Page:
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Scientific Advisory Board


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Knut Woltjen, PhD

Center for iPS Cell Research and Application (CiRA) Kyoto University

Knut Woltjen is a graduate of the University of Alberta Molecular Genetics program (Honours, First Class) and received his Ph.D. from the Department of Biochemistry and Molecular Biology, University of Calgary, Canada. He completed his Post-doctoral research at the University of Toronto in 2009, and served as the founding Manager of the Ontario Human iPS Cell Facility before joining the Center for iPS Cell Research and Application (CiRA) as an Assistant Professor in 2010. He is an alumnus of the Kyoto University Hakubi Center for Advanced Research (2013 – 2017), and currently an Associate Professor in CiRA. Dr. Woltjen’s research focuses on the development and application of genome editing tools for functional genomics in order to understand the basis of human health. In 2009, Dr. Woltjen reported the creation of the first footprint-free mouse and human iPS cells using the piggyBac transposon. Since then, his laboratory continues to develop novel technologies based on CRISPR-Cas9 to drive homology-directed repair (HDR) or microhomology-mediated end joining (MMEJ) cellular repair pathways to achieve precision editing of single nucleotide polymorphisms and deletion variants.


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Nathan Hillson, PhD

Lawrence Berkeley National Laboratory

Dr. Hillson earned his Ph.D. in Biophysics from Harvard Medical School. He did his postdoctoral work in Developmental (Micro)Biology at Stanford University School of Medicine. Dr. Hillson's work has spanned the realms of the private (notably as co-founder and Chief Scientific Officer at TeselaGen Biotechnologies, Inc.) and public biotechnology sectors. As Department Head of BioDesign within the Biological Systems & Engineering Division, Dr. Hillson leads scientists and engineers within Lawrence Berkeley National Laboratory whose domain expertise spans synthetic biology, metabolic engineering, microbiology, microbial communities, software engineering, and laboratory automation engineering. As overall Principal Investigator of the U.S. DOE Agile Biofoundry, Dr. Hillson leads an even broader group of scientists and engineers distributed across 8 U.S. DOE National Labs towards the development of a public infrastructure that enables the private sector to reduce the cost and accelerate bioprocess commercialization timelines (from conception to process scale up and deployment). This infrastructure complements discovery engines (such as the Joint Genome Insitute, to which Dr. Hillson also contributes), by enabling the discovered (yet small scale, low titer/rates/yields) pathways to be more quickly and reliably optimized and scaled. Efforts are supported by DOE-funded entities, including the DOE Agile BioFoundry, DOE Joint BioEnergy Institute, DOE Joint Genome Institute, as well as by industry-sponsored collaborations.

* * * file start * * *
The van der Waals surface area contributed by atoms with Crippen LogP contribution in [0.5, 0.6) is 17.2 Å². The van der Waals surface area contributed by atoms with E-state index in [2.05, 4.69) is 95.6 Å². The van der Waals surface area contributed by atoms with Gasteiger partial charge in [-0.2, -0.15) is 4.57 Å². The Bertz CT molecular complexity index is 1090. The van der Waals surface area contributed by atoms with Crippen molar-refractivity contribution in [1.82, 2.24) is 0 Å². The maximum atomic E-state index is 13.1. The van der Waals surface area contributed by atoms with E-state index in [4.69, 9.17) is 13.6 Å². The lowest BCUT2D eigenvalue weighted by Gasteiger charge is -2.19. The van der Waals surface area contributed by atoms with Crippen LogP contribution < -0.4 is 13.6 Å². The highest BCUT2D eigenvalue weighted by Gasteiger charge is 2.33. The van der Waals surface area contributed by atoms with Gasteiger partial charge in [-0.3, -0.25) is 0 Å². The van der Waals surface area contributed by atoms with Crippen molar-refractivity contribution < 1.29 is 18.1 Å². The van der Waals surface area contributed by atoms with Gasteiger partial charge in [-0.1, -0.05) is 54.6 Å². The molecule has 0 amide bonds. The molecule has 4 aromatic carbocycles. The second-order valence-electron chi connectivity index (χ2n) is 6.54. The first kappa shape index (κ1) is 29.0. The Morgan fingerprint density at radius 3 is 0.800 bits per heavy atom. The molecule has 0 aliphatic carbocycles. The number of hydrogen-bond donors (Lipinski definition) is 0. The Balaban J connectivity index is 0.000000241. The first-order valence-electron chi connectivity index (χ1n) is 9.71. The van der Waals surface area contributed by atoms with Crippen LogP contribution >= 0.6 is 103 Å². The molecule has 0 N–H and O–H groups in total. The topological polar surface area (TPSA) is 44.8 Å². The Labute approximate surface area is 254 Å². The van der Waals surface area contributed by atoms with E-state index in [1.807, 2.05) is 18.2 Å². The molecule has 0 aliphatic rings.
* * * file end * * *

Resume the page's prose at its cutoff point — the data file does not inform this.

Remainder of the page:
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Claudia Vickers, PhD

Australian Institute for Bioengineering and Nanotechnology (AIBN)

Associate Professor Vickers holds dual roles as Director of the Synthetic Biology Future Platform at CSIRO (Australia’s national research agency) and Group Leader at The University of Queensland’s  Australian Institute for Bioengineering and Nanotechnology. She holds a PhD in molecular biology (cereal crop bioengineering) from UQ. Her early research interests spanned plant physiology, abiotic stress and the metabolic regulation of volatile isoprenoids. Over the last decade, she has focussed on developing and deploying synthetic biology tools targeted towards rational re-engineering of microbial metabolism for production of plant isoprenoids, a large group of natural products with many biological functions and diverse industrial applications. This includes basic research on understanding metabolic regulation. Since 2017 Associate Professor Vickers has led the CSIRO SynBioFSP, a highly collaborative $60 M R&D program aimed at expanding Australia’s synthetic biology capability and ultimately developing a synthetic biology-based industry in the nation. She also leads the CSIRO-UQ Synthetic Biology Alliance and is director of the CSIRO-UQ BioFoundry. She was founding President of the professional society Synthetic Biology Australasia and is co-Chair of the International Society for Terpenoids (TERPNET). She served on the expert working groups for Australia’s national synthetic biology roadmap (delivered by the Australian Council of Learned Academies) and the Australian government NCRIS Synthetic Biology Infrastructure Investment Plan. She is also a Food Standards Australia New Zealand (FSANZ) Fellow. She serves on editorial boards for eight international journals, including as a handing editor for ACS Synthetic Biology and ASM mSystems.


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